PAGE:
Remembrance Sunday was a time to reflect for veterans on lost comrades in arms, for family and friends to recall loved ones to mind and for all to honour the service past and present of armed forces throughout the Commonwealth. Gradually humanists are being allowed to take part in services, though this is still far from the norm.
Remembering usually involves wearing a red poppy. Plastic and paper, it is probably the most worn secular symbol in Britain which raises money for the Royal British Legion whose target is just under £40 million to continue their work throughout the year. For a brief moment in October through into November funds are raised through donations. On 11 November at 11am for what was Armistice Day marking the end of The War To End All Wars, World War One, a further moments of silence is held. When it failed to live up to that hope with the Second World War it became Remembrance Day.
It is entirely up to you whether you wear or do not wear a poppy. You can chose to be opposed, or to wear with fervour for the memory of the fallen. What no one gets to do is tell me how I should feel wearing a poppy. I wear it publicly for my own reasons regarding the carnage and horror of war and remembering my Grandfather and what he saw at Belsen, the nightmares he had in his final days when he opened up for the first time about showing the town's folk around the concentration camp so they could see what had happened. Also for friends that have served in ongoing conflicts, and how the experience has affected them.
A debate at University, during the poppy appeal, the discussion was on Northern Ireland. A member of the Lords spoke for the people to be given a chance to vote for Union or to join the Republic. A student suggested he should not wear a poppy as he was disgracing the memory of British service men and women who died for the Union.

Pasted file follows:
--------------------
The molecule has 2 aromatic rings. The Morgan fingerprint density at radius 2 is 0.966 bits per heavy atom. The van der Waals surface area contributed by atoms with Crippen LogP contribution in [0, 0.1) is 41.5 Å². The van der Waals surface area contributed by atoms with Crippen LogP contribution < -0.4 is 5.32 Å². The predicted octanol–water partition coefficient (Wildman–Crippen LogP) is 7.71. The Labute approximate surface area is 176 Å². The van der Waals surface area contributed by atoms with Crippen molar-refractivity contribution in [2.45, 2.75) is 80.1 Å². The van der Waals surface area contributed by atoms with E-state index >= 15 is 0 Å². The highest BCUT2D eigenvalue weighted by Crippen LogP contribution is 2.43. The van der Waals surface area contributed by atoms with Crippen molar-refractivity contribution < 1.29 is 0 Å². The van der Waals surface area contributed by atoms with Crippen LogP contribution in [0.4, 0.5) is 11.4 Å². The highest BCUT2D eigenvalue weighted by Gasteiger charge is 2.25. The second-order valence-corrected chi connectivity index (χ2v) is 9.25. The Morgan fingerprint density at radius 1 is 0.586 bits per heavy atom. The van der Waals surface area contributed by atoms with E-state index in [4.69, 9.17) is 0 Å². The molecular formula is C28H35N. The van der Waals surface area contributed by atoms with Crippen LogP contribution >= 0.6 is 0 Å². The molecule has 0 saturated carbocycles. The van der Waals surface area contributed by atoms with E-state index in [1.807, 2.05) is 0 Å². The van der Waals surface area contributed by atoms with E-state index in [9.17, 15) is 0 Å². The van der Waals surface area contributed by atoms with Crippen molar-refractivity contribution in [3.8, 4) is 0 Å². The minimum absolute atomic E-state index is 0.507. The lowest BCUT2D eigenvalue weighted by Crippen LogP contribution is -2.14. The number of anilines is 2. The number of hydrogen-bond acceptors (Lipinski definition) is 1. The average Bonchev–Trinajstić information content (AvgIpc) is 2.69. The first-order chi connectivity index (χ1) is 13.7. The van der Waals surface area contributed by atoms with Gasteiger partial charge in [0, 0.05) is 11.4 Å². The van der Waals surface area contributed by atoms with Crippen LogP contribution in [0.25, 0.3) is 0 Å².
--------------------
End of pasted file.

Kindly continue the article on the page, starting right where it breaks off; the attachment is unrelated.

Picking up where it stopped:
Very slowly his Lordship responded mentioning his father, who died in service during World War Two. He never got to know him. I cannot do justice to what he said, except that suddenly he changed tempo from regret and sorrow, to finish firmly with "I don't give a damn what you think!"
I could tell you about Robert Fisk "Poppycock - or why remembrance rituals make me see red" or how "Stop the War" say wearing red poppies and remembrance gives political cover for "illegal" unjust wars and neglects civilians killed during war.
They are for me easy to ignore. Years later, the roar of approval in the debating chamber I heard that followed his Lordship's response drowns out for me the jingoists, the cynics and the malcontents out there now.
Wear it with pride or do not wear it at all.
I could not give a damn if you do not.
Article written by John Sargeant on Homo economicus' Weblog